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      Beta 1-6 branching of Asn-linked oligosaccharides is directly associated with metastasis.

      Science (New York, N.Y.)

      Animals, Asparagine, Carbohydrate Conformation, Cell Line, Cell Transformation, Neoplastic, Glucosyltransferases, metabolism, Glycosylation, Lysosome-Associated Membrane Glycoproteins, Membrane Glycoproteins, Membrane Proteins, Mice, Mutation, N-Acetylglucosaminyltransferases, Neoplasm Metastasis, Neoplasms, Experimental, genetics, Oligosaccharides, biosynthesis, Structure-Activity Relationship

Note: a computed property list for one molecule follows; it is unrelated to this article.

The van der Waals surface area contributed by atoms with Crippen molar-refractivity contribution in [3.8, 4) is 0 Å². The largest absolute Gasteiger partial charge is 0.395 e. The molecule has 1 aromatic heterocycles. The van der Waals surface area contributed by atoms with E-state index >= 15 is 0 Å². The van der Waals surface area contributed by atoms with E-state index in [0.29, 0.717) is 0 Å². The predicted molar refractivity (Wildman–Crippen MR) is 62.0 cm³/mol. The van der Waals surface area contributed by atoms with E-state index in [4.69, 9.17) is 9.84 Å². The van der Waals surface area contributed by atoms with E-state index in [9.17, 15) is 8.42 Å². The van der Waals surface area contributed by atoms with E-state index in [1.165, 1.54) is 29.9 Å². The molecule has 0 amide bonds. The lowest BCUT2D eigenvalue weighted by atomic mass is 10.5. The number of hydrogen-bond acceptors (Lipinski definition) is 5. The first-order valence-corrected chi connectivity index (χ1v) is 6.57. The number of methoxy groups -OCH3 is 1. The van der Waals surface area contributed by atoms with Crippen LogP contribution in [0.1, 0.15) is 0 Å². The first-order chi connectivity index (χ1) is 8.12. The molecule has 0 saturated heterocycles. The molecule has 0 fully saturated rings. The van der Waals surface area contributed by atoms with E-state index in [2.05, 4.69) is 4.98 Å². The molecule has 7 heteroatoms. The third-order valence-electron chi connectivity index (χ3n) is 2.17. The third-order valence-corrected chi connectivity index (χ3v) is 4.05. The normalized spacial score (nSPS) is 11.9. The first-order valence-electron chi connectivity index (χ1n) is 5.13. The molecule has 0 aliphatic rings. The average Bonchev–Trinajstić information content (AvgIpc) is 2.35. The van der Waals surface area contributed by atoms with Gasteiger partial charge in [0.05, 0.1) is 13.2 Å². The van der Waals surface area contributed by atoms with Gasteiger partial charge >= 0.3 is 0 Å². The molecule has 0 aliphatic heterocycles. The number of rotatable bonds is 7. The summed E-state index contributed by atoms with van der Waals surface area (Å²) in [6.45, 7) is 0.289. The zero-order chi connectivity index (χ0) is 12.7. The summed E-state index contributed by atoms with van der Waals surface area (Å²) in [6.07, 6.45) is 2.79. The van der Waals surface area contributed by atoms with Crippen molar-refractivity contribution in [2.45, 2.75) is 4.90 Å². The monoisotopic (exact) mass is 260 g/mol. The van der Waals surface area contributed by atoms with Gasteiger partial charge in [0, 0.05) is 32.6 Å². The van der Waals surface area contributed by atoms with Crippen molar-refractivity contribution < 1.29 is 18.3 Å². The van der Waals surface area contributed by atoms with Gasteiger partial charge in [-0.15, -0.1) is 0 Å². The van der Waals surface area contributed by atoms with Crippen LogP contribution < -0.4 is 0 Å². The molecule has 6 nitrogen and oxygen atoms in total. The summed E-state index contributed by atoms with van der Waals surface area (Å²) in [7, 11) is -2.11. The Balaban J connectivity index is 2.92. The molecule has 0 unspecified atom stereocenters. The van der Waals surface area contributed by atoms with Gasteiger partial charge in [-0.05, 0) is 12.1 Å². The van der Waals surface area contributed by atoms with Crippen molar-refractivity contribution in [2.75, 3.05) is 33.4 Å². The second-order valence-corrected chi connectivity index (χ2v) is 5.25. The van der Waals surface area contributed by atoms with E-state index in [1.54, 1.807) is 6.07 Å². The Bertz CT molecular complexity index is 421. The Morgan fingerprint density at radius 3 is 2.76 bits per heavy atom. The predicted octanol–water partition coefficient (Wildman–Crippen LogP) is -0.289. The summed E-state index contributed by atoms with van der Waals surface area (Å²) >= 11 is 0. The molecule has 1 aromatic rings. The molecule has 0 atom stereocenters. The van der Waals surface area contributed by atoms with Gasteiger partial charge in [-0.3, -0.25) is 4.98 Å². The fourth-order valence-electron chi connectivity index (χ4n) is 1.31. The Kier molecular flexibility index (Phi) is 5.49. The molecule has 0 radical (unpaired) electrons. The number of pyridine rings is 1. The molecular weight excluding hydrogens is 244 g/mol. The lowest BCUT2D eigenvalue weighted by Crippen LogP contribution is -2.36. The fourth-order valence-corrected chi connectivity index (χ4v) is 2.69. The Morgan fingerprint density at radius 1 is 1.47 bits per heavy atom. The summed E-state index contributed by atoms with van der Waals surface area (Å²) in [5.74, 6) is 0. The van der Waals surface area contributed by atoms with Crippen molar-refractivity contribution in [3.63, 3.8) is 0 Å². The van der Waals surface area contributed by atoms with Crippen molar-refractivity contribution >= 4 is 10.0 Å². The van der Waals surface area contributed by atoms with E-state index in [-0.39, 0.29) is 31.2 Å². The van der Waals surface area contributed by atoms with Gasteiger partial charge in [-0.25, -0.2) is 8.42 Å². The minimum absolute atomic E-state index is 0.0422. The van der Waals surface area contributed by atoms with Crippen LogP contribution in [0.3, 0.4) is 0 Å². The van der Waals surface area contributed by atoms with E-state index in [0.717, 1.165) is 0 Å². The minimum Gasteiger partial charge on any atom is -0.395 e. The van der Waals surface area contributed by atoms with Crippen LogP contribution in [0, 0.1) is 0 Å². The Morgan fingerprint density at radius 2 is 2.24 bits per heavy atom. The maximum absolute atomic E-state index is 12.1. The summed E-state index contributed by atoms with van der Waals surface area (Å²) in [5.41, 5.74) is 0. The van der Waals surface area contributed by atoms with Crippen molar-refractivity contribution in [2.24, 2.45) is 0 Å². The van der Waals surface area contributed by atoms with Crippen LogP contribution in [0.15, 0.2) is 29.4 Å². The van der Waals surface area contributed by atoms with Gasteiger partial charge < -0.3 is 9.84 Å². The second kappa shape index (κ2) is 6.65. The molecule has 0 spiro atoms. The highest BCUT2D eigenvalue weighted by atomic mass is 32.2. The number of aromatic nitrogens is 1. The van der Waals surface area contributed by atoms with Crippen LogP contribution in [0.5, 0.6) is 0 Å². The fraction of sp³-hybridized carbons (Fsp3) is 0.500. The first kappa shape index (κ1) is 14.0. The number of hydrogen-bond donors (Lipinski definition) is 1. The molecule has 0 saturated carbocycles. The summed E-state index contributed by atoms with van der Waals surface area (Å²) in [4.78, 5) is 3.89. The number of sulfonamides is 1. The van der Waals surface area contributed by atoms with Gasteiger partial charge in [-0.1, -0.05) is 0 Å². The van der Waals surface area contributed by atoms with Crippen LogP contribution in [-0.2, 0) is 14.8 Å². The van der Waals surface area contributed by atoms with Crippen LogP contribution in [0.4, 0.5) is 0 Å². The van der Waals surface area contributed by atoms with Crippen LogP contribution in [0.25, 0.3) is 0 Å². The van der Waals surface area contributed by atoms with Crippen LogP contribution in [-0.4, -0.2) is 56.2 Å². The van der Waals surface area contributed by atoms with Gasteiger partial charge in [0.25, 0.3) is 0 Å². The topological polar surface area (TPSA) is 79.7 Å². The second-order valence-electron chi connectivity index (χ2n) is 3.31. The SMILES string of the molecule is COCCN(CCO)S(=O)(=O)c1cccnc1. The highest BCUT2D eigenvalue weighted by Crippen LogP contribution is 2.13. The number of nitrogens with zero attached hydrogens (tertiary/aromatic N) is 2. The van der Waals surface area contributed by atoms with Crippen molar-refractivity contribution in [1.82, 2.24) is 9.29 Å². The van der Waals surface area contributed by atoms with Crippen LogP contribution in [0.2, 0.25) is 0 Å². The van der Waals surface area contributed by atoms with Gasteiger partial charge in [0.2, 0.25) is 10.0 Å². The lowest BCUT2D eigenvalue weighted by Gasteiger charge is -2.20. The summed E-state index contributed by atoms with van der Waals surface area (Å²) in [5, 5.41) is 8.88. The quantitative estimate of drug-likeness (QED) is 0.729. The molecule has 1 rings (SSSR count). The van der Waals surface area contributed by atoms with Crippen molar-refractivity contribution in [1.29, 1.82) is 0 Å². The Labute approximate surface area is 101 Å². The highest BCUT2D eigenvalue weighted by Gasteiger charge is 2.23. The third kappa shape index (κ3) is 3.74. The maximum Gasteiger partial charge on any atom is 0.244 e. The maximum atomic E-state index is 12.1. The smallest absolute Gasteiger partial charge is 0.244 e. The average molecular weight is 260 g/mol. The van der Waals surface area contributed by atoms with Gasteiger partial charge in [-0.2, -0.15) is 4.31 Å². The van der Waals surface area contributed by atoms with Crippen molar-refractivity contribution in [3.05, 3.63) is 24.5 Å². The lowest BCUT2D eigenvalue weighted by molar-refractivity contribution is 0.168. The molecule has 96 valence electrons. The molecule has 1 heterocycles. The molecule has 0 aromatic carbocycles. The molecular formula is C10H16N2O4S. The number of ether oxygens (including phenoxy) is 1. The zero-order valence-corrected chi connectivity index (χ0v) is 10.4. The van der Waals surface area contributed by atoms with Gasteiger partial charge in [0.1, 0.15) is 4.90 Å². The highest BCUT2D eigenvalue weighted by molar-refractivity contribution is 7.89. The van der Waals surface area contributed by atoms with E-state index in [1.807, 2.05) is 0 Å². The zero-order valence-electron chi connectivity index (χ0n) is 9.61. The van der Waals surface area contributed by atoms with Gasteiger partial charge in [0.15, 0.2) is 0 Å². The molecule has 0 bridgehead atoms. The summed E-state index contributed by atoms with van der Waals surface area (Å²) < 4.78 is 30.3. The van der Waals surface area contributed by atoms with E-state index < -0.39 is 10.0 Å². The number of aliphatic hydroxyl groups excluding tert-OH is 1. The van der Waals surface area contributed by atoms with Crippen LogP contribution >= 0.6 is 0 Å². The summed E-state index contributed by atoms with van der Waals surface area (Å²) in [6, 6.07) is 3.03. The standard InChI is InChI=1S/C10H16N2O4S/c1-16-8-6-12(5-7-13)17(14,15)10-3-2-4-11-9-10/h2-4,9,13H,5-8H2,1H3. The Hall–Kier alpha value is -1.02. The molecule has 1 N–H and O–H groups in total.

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          Neoplastic transformation has been associated with a variety of structural changes in cell surface carbohydrates, most notably increased sialylation and beta 1-6-linked branching of complex-type asparagine (Asn)-linked oligosaccharides (that is, -GlcNAc beta 1-6Man alpha 1-6Man beta 1-). However, little is known about the relevant glycoproteins or how these transformation-related changes in oligosaccharide biosynthesis may affect the malignant phenotype. Here it is reported that a cell surface glycoprotein, gp 130, is a major target of increased beta 1-6-linked branching and that the expression of these oligosaccharide structures is directly related to the metastatic potential of the cells. Glycosylation mutants of a metastatic tumor cell line were selected that are deficient in both beta 1-6 GlcNAc transferase V activity and metastatic potential in situ. Moreover, induction of increased beta 1-6 branching in clones of a nonmetastatic murine mammary carcinoma correlated strongly with acquisition of metastatic potential. The results indicate that increased beta 1-6-linked branching of complex-type oligosaccharides on gp 130 may be an important feature of tumor progression related to increased metastatic potential.

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